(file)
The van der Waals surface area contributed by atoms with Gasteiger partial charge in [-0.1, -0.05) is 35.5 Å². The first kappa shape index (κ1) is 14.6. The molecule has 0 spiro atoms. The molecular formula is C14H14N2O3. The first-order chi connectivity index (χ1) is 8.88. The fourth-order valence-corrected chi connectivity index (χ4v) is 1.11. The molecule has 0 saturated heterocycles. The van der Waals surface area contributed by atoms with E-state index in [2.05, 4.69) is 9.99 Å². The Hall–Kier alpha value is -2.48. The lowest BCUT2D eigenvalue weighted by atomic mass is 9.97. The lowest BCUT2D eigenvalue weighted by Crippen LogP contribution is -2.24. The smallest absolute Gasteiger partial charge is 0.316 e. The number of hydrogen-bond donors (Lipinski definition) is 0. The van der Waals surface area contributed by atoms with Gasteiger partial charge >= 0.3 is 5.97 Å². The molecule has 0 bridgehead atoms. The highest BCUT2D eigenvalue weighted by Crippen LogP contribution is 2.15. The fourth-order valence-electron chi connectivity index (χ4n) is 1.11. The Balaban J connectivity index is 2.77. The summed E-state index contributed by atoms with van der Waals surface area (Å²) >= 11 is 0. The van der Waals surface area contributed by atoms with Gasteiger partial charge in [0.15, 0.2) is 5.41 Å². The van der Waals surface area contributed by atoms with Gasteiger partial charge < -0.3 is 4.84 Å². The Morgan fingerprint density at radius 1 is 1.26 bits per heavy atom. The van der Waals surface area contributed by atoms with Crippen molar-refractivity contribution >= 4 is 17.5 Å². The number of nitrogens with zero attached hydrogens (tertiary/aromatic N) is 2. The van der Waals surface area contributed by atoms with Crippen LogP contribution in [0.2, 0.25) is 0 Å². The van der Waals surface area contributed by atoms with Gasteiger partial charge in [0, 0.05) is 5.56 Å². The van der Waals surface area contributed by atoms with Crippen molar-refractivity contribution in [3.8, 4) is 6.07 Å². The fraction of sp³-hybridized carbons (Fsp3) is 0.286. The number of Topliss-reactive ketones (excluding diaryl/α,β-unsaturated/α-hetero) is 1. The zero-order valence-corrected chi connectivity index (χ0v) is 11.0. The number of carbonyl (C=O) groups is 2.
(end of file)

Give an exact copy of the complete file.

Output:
The van der Waals surface area contributed by atoms with Gasteiger partial charge in [-0.1, -0.05) is 35.5 Å². The first kappa shape index (κ1) is 14.6. The molecule has 0 spiro atoms. The molecular formula is C14H14N2O3. The first-order chi connectivity index (χ1) is 8.88. The fourth-order valence-corrected chi connectivity index (χ4v) is 1.11. The molecule has 0 saturated heterocycles. The van der Waals surface area contributed by atoms with E-state index in [2.05, 4.69) is 9.99 Å². The Hall–Kier alpha value is -2.48. The lowest BCUT2D eigenvalue weighted by atomic mass is 9.97. The lowest BCUT2D eigenvalue weighted by Crippen LogP contribution is -2.24. The smallest absolute Gasteiger partial charge is 0.316 e. The number of hydrogen-bond donors (Lipinski definition) is 0. The van der Waals surface area contributed by atoms with Gasteiger partial charge >= 0.3 is 5.97 Å². The molecule has 0 bridgehead atoms. The highest BCUT2D eigenvalue weighted by Crippen LogP contribution is 2.15. The fourth-order valence-electron chi connectivity index (χ4n) is 1.11. The Balaban J connectivity index is 2.77. The summed E-state index contributed by atoms with van der Waals surface area (Å²) >= 11 is 0. The van der Waals surface area contributed by atoms with Gasteiger partial charge in [0.15, 0.2) is 5.41 Å². The van der Waals surface area contributed by atoms with Gasteiger partial charge < -0.3 is 4.84 Å². The Morgan fingerprint density at radius 1 is 1.26 bits per heavy atom. The van der Waals surface area contributed by atoms with Crippen molar-refractivity contribution >= 4 is 17.5 Å². The number of nitrogens with zero attached hydrogens (tertiary/aromatic N) is 2. The van der Waals surface area contributed by atoms with Crippen LogP contribution in [0.2, 0.25) is 0 Å². The van der Waals surface area contributed by atoms with Gasteiger partial charge in [0, 0.05) is 5.56 Å². The van der Waals surface area contributed by atoms with Crippen molar-refractivity contribution in [3.8, 4) is 6.07 Å². The fraction of sp³-hybridized carbons (Fsp3) is 0.286. The number of Topliss-reactive ketones (excluding diaryl/α,β-unsaturated/α-hetero) is 1. The zero-order valence-corrected chi connectivity index (χ0v) is 11.0. The number of carbonyl (C=O) groups is 2.